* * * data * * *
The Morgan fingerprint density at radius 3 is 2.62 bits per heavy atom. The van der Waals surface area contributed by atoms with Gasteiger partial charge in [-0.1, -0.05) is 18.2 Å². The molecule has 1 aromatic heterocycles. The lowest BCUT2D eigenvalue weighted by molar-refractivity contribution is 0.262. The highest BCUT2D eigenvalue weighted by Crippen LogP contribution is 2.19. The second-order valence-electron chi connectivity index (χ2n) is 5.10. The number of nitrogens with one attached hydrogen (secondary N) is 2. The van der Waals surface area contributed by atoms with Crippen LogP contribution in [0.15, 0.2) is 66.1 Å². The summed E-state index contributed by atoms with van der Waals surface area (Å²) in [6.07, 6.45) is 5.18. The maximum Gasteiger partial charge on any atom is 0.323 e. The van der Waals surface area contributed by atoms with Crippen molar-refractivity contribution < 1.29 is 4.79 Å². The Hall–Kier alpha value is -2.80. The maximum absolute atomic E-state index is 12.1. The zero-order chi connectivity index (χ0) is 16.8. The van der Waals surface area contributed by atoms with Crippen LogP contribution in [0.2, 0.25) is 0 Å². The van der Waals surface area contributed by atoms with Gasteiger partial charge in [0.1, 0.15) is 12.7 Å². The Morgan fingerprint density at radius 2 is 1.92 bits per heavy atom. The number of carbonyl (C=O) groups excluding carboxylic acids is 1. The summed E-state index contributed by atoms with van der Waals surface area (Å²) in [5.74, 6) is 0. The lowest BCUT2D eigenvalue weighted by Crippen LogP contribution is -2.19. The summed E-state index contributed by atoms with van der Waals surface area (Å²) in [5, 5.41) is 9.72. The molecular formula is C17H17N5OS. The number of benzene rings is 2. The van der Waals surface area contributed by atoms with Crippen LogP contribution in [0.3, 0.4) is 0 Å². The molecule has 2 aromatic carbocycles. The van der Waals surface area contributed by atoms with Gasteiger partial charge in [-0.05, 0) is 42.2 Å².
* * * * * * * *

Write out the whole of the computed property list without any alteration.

The Morgan fingerprint density at radius 3 is 2.62 bits per heavy atom. The van der Waals surface area contributed by atoms with Gasteiger partial charge in [-0.1, -0.05) is 18.2 Å². The molecule has 1 aromatic heterocycles. The lowest BCUT2D eigenvalue weighted by molar-refractivity contribution is 0.262. The highest BCUT2D eigenvalue weighted by Crippen LogP contribution is 2.19. The second-order valence-electron chi connectivity index (χ2n) is 5.10. The number of nitrogens with one attached hydrogen (secondary N) is 2. The van der Waals surface area contributed by atoms with Crippen LogP contribution in [0.15, 0.2) is 66.1 Å². The summed E-state index contributed by atoms with van der Waals surface area (Å²) in [6.07, 6.45) is 5.18. The maximum Gasteiger partial charge on any atom is 0.323 e. The van der Waals surface area contributed by atoms with Crippen molar-refractivity contribution < 1.29 is 4.79 Å². The Hall–Kier alpha value is -2.80. The maximum absolute atomic E-state index is 12.1. The zero-order chi connectivity index (χ0) is 16.8. The van der Waals surface area contributed by atoms with Crippen LogP contribution in [0.2, 0.25) is 0 Å². The van der Waals surface area contributed by atoms with Gasteiger partial charge in [0.1, 0.15) is 12.7 Å². The Morgan fingerprint density at radius 2 is 1.92 bits per heavy atom. The number of carbonyl (C=O) groups excluding carboxylic acids is 1. The summed E-state index contributed by atoms with van der Waals surface area (Å²) in [5.74, 6) is 0. The lowest BCUT2D eigenvalue weighted by Crippen LogP contribution is -2.19. The summed E-state index contributed by atoms with van der Waals surface area (Å²) in [5, 5.41) is 9.72. The molecular formula is C17H17N5OS. The number of benzene rings is 2. The van der Waals surface area contributed by atoms with Crippen LogP contribution in [0.3, 0.4) is 0 Å². The molecule has 2 aromatic carbocycles. The van der Waals surface area contributed by atoms with Gasteiger partial charge in [-0.05, 0) is 42.2 Å².